Lockheed F-117 Nighthawk Stealth Fighter PDF eBook & Aircraft Flight Manuals

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  • 2 magazines, 2 manuals, & photos
  • PDF contains 851 pages
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September 1990

  • Unlocking the mysteries of the F-117 Stealth Fighter
  • Martin Mariner off Okinawa
  • Curtiss’ Mercenary Air Force

February 2005

  • F-117 Stealth Fighter: A Wings Exclusive!
  • Convair YB-60 – Could it compete with the Stratofortress?
  • Hughes XF-11 – Twin-Engine Ship of Doom

Manuals & Photos

  • F-117 Flight Manual, 1992
  • F-117 Flight Manual Supplemental, 1992
  • Over 160 photos of the F-117 Nighthawk

Lockheed F-117 Nighthawk

General Characteristics

  • Crew: 1
  • Length: 65 ft 11 in (20.09 m)
  • Wingspan: 43 ft 4 in (13.21 m)
  • Height: 12 ft 9.5 in (3.90 m)
  • Wing area: 780 ft² (72.5 m²)
  • Empty weight: 29,500 lb (13,380 kg)
  • Loaded weight: 52,500 lb (23,800 kg)
  • Powerplant: 2 × General Electric F404-F1D2 turbofans, 10,600 lbf (48.0 kN) each


  • Maximum speed: Mach 0.92 (617 mph, 993 km/h)
  • Cruise speed: Mach 0.92
  • Range: 930 nmi (1720 km)
  • Service ceiling: 45,000 ft (13,716 m)
  • Wing loading: 67.3 lb/ft² (329 kg/m²)
  • Thrust/weight: 0.40


  • 2 × internal weapons bays with one hardpoint each (total of two weapons) equipped to carry:
    • Bombs:
      • GBU-10 Paveway II laser-guided bomb with 2,000 lb Mk84 blast/fragmentation or BLU-109 or BLU-116 Penetrator warhead
      • GBU-12 Paveway II laser-guided bomb with 500 lb Mk82 blast/fragmentation warhead
      • GBU-27 Paveway III laser-guided bomb with 2,000 lb Mk84 blast-fragmentation or BLU-109 or BLU-116 Penetrator warhead
      • GBU-31 JDAM INS/GPS guided munition with 2,000 lb Mk84 blast-frag or BLU-109 Penetrator warhead
      • B61 nuclear bomb

F-117N “Seahawk”

The United States Navy tested the F-117 in 1984 but determined it was not suitable for carrier use. In the early 1990s, Lockheed proposed an upgraded, carrier-capable variant of the F-117 dubbed the “Seahawk” to the Navy as an alternative to the canceled A/F-X program. The unsolicited proposal was received poorly by the Department of Defense, which had little interest in the single mission capabilities of such an aircraft, particularly as it would take money away from the Joint Advanced Strike Technology program, which evolved into the Joint Strike Fighter.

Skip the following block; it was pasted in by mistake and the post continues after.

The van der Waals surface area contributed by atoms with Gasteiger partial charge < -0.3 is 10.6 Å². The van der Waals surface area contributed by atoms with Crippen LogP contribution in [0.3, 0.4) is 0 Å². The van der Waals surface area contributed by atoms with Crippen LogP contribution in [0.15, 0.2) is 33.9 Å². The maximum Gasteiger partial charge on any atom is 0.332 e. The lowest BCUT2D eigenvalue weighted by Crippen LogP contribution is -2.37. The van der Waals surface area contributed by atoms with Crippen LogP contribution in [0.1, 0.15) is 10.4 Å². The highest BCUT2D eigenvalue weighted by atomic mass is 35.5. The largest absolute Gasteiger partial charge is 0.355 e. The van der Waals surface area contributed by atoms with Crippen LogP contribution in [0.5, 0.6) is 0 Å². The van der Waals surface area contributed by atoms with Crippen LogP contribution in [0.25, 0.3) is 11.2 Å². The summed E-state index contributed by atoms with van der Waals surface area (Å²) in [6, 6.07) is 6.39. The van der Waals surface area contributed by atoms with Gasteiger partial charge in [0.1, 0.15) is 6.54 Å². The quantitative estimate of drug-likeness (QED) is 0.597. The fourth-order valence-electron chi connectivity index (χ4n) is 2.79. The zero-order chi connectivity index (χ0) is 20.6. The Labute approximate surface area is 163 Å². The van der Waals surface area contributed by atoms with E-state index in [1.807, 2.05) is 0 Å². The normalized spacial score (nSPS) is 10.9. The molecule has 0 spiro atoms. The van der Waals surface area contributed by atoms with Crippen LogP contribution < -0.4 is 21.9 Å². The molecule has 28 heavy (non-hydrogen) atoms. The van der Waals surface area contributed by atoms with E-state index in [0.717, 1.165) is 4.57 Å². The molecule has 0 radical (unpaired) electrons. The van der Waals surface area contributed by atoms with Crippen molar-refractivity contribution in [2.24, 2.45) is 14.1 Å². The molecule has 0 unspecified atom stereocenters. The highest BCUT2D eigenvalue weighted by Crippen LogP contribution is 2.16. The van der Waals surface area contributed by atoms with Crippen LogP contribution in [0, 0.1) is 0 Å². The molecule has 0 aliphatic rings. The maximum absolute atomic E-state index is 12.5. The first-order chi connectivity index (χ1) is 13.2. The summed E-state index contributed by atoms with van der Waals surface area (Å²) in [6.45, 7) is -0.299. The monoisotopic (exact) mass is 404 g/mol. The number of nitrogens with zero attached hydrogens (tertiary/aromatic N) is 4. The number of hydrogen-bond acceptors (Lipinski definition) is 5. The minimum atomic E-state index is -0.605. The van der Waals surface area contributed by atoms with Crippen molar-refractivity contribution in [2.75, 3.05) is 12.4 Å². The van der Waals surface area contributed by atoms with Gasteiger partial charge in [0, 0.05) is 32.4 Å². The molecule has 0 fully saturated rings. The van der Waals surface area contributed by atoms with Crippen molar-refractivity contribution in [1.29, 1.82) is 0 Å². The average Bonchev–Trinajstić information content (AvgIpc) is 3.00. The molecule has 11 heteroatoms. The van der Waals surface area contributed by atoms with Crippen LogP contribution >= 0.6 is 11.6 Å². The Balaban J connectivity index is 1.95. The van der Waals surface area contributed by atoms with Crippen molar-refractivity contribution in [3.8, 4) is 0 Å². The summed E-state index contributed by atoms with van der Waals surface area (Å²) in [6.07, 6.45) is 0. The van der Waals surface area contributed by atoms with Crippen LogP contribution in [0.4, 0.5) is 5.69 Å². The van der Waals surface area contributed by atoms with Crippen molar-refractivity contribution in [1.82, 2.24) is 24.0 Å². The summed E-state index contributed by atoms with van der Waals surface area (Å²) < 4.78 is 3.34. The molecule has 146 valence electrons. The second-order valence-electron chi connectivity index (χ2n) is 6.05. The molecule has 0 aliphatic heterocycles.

The new aircraft would have differed from the land-based F-117 in several ways, including the addition “of elevators, a bubble canopy, a less sharply swept wing and reconfigured tail”. The “N” variant would also be re-engined to use General Electric F414 turbofans instead of the older General Electric F404s. The aircraft would be optionally fitted with hardpoints, allowing for an additional 8,000 lb (3,600 kg) of payload, and a new ground-attack radar with air-to-air capability. In that role the F-117N could carry AIM-120 AMRAAM air-to-air missiles.

After being rebuffed by the Navy, Lockheed submitted an updated proposal that included afterburning capability and a larger emphasis on the F-117N as a multi-mission aircraft, rather than just an attack aircraft. To boost interest, Lockheed also proposed an F-117B land-based variant that shared most of the F-117N capabilities. This variant was proposed to the USAF and the Royal Air Force.Several RAF exchange officers flew the F-117 during its service, two RAF pilots formally evaluated the aircraft in 1986 as a reward for British help with the American bombing of Libya that year, and the British declined an offer during the Reagan administration to purchase the aircraft. This renewed F-117N proposal was also known as the A/F-117X. Neither the F-117N nor the F-117B were ordered.

United States


  • 79-10780 Scorpion 1 – on pedestal display on Nellis Boulevard, at the entrance to Nellis Air Force Base, Nevada. It was put in place 16 May 1992, the first F-117 to be made a gate guardian.
  • 79-10781 Scorpion 2 – National Museum of the United States Air Force at Wright-Patterson Air Force Base outside Dayton, Ohio. It was delivered to the museum on 17 July 1991.
  • 79-10782 Scorpion 3 – Holloman Air Force Base, New Mexico. It was repainted to resemble the first F-117A used to drop weapons in combat. This aircraft was used for acoustics and navigation system testing. While wearing a flag painted on its bottom surface, this aircraft revealed the type’s existence to high-ranking officials at Groom Lake on 14 December 1983, the first semi-public unveiling of the aircraft. It was placed on display at Holloman AFB on 5 April 2008.
  • 79-10783 Scorpion 4 – It had been previously on display at the Blackbird Airpark Museum at Air Force Plant 42, Palmdale, California. In June 2012, Scorpion 4 was transported from Blackbird Airpark to Edwards AFB for restoration work; it is planned for the aircraft to be displayed at the Air Force Flight Test Center Museum.



  • 82-0806 Something Wicked – shot down over Serbia; the remains are displayed at the Museum of Aviation in Belgrade close to Belgrade Nikola Tesla Airport.